The censorship of images usually stems from the belief that they bypass the rational mind. In the nineteenth century caricatures, a newly caustic form of criticism in France, met particularly harsh restriction from the censor’s scissors. Seen to speak directly to the eyes and emotions, and thus incite violence, caricature, as a visual medium, threatened power. In our visually saturated 21st-century, with the world coming to us through our devices and our screens, in an almost inescapable barrage, what has the power to speak to our eyes, open them to alternative viewpoints, allow us to separate the fake or falsified from the witnessed, the testimonial? Art history can help hone and refine our discernment, but also trains us to recognize, beyond the what, exactly how images mean.
A poet, novelist, screenwriter and art critic, Mr. Berger’s vision was exceptional, his writing often highly personal. In an essay called “On Visibility” Berger wrote: “Not to say that behind appearances is the truth, the Platonic way. It is very possible that visibility is the truth and that what lies outside visibility are only the ‘traces’ of what has been or will become visible.” In the image above Berger is coming into visibility, staring us down and compelling us to look, to hold the gaze, to refuse to look away. Watch this space.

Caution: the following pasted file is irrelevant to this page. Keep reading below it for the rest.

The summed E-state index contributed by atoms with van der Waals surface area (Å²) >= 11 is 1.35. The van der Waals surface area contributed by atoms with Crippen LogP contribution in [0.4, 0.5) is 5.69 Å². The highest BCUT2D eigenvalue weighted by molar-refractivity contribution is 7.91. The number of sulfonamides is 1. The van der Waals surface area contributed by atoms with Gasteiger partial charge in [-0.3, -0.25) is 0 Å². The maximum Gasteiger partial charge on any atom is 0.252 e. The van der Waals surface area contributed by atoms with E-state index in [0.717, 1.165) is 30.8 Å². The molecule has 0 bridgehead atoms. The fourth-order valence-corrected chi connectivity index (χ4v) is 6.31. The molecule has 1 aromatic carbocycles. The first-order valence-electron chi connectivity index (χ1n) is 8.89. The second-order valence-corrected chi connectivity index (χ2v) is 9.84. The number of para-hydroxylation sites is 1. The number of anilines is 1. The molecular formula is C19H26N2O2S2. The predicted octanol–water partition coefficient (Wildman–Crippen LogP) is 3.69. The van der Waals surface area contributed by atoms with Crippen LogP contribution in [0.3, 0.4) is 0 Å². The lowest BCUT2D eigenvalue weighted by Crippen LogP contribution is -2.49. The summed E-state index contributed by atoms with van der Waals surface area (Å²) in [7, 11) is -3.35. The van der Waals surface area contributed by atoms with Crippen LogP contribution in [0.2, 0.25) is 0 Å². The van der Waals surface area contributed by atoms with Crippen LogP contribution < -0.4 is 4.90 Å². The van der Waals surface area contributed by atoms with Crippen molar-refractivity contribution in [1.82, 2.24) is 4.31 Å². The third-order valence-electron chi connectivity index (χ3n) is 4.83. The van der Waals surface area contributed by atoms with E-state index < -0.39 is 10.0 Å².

#ArtHistoryEngaged – you can follow the author on Twitter @proftinkerbell.
John Berger, “On Visibility” (1977-78) in The Sense of Sight: Writings by John Berger (New York: Pantheon Books, 1985), 219.
Shaoni Bhattacharya, “The Brexit/Trump Phenomenon: Why did they happen, and what are the ramification for arts and humanities higher education?” Arts and Humanities As Higher Education (December 7, 2016.) http://www.artsandhumanities.org/uncategorized/the-brexittrump-phenomenon-why-did-they-happen-and-what-are-the-ramifications-for-arts-and-humanities-higher-education/
Noah Charney, “The art of learning: Why art history might be the most important subject you could study today” Salon (January 15, 2017) http://www.salon.com/2017/01/15/the-art-of-learning-why-art-history-might-be-the-most-important-subject-you-could-study-today/
Karen J. Leader is Associate Professor of Art History, and Faculty Associate in the Center for Women, Gender and Sexuality Studies at Florida Atlantic University. Her activities on behalf of art history and the humanities can be found here. You can follow her on Instagram and Twitter @proftinkerbell.